AI, Hybrid Cloud and Quantum Computing Seen by IBMs Krishna as Shaping IT
By Bio-IT World Staff
November 23, 2020 | AI, hybrid cloud computing and quantum computing will shape the future of the IT industry, according to IBM CEO Arvind Krishna, speaking at the virtual Nikkei Global Management Forum in Tokyo last week.
Citing an estimate that AI could add up to $16 trillion to global productivity over the next decade or so. “We are only four percent of the journey there,” Krishna said, in an account from Nikkei Asia, adding “Our assertion is that every company will become an AI company.”
Krishna took over the top job at IBM in April, becoming its 10th CEO, succeeding Ginny Rometty, who was named IBM’s president and CEO in January, 2012. IBM made cloud services a bigger priority during Rometty’s tenure; she joined the company in 1981.
Krishna, who joined IBM in 1990, worked on security software and information management, and is the co-author of 15 patents. He has an undergraduate degree from the Indian Institute of Technology, Kanpur, India, and a Ph.D. from the University of Illinois at Urbana-Champaign.
Krishna is known as the “principal architect” of IBM’s biggest acquisition ever, Red Hat, which the company bought for $34 billion in late 2018, according to an account in Reuters.
Speaking at the Nikkei event, Krishna said the hybrid cloud approach has more value for IBM clients, and that the technology will “unlock two and a half times more value than a singular public cloud.”
He is also a believer in quantum computing, stating it “can unlock many benefits for both industry and society that are beyond the reach of today's computers." And he sees it coming soon. "We believe within three to five years you can begin to tackle problems that are beyond the reach of normal computers," Arvind stated. He cited some potential applications. "You can solve problems around molecules like lithium hydride, which is an element in many electric batteries," he stated.
Today quantum computers generate too many errors; this needs to be addressed before quantum computing can approach its potential, according to Arvind.
IBM Has Defined an AI Governance Framework
IBM is also concerned with AI being perceived as fair, transparent, and accurate. Toward this end, IBM has defined an AI governance framework centered around the IBM internal AI ethics board, co-led by Francesca Rossi, AI Ethics Global Leader for IBM and the next president of the Association for the Advancement of AI, according to an account written by Rossi in Harvard Business Review.
IBM has also defined its policies around AI, releasing in 2018 its Principles for Trust and Transparency, a guide to its approaches. “These principles outline our commitment to using AI to augment human intelligence, our commitment to a data policy that protects clients’ data and insights gleaned from their data, and a commitment to a focus on transparency and explainability to build a system of trust in AI,” stated Rossi.
IBM is working with partners on these efforts, having recently joined the European Commission’s (EC) High-Level Expert Group on AI, designed to deliver ethical guidelines for trustworthy AI in Europe. These are being used to guide possible future regulations and standards for AI.
IBM has also contributed open-source toolkits to “move the needle” on AI Trust. This included a 2018 contribution of AI Fairness 360 (AIF360), that allows developers to share state-of-the-art codes and datasets related to AI bias detection and mitigation. Since AIF360, IBM Research has released additional tools to advance transparency, including AI Explainability 360 (AIX360), which supports understanding and innovation in AI explainability,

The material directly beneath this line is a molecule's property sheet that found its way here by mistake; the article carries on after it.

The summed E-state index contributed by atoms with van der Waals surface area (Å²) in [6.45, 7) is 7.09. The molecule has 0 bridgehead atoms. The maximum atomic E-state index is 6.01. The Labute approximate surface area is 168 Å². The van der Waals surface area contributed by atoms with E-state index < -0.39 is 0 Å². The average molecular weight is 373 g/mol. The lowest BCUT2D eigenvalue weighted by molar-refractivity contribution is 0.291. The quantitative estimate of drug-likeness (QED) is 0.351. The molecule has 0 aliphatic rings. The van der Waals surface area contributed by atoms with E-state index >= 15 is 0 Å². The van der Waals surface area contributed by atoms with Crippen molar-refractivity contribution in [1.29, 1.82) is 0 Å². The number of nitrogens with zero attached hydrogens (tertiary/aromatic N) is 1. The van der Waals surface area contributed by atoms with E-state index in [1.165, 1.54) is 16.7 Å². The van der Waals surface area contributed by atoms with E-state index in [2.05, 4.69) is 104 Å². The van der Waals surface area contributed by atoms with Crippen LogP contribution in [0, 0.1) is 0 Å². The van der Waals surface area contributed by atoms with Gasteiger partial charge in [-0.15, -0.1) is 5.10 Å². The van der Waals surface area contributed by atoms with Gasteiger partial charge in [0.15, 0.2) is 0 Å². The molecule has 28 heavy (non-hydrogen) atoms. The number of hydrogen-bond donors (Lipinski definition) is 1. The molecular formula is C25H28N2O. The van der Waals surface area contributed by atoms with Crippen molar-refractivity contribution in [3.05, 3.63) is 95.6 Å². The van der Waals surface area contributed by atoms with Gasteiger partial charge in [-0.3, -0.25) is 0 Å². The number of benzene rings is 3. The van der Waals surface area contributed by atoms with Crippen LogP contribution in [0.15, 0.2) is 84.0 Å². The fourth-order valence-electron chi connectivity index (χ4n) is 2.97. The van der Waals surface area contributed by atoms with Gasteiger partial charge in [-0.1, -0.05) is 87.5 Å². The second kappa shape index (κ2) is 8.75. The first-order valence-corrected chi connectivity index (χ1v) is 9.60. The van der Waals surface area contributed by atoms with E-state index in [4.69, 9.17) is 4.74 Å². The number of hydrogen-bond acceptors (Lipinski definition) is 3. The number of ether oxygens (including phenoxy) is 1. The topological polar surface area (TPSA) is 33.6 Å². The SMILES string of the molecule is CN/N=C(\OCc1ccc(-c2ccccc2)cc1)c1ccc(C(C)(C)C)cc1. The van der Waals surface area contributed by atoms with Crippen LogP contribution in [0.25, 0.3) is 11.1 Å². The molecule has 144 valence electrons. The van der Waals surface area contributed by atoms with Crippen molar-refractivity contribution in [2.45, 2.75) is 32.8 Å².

“Overall, only a multi-dimensional and multi-stakeholder approach can truly address AI bias by defining a values-driven approach,” stated Rossi.
Emergent Alliance Co-Founded by Rolls Royce Aims at COVID-19 Recovery
In a specific effort in Europe, IBM has signed a letter of intent to join the Emergent Alliance, a group of technology companies and their data science professionals who share a belief that AI can help accelerate economic recovery from COVID-19.
Members of the Alliance state they are committed to collaborate on shared datasets, platforms and tools, with all innovations models and insights from the effort to be released freely to the public via the Emergent Alliance website and GitHub, according to an account on IBM’s Journey to AI blog.
Committed to openness, transparency, and trust, the alliance collaborates on shared datasets, platforms and tools, with all innovations, models and insights released freely to the public via the Emergent Alliance website and GitHub.
The IBM Data Science and AI Elite team is working on solving real-world problems with R²Data Labs, Rolls-Royce’s nucleus for AI innovation. Dr. Klaus Paul, team lead at Rolls-Royce R²Data Labs in Germany, focuses on data and AI innovation for all sectors of the Rolls-Royce Group.
IBM data scientist Erika Agostinelli, a member of the Emergent team, outlined three efforts as part of a practical response: produce a risk index, considering factors including infection rates of COVID-19 in a specific region; a “pulse” of that region focusing on sentiment data analytics, measured by media consumption or tourism activity may prove useful; and a “simulation track,” which creates scenarios to allow government or business to assess potential conscience of lockdown measures are areas and businesses.
“AI needs to be trusted,” stated Agostinelli. “Our goal is to create something transparent and interpretable so that anyone in the community can use the tools.”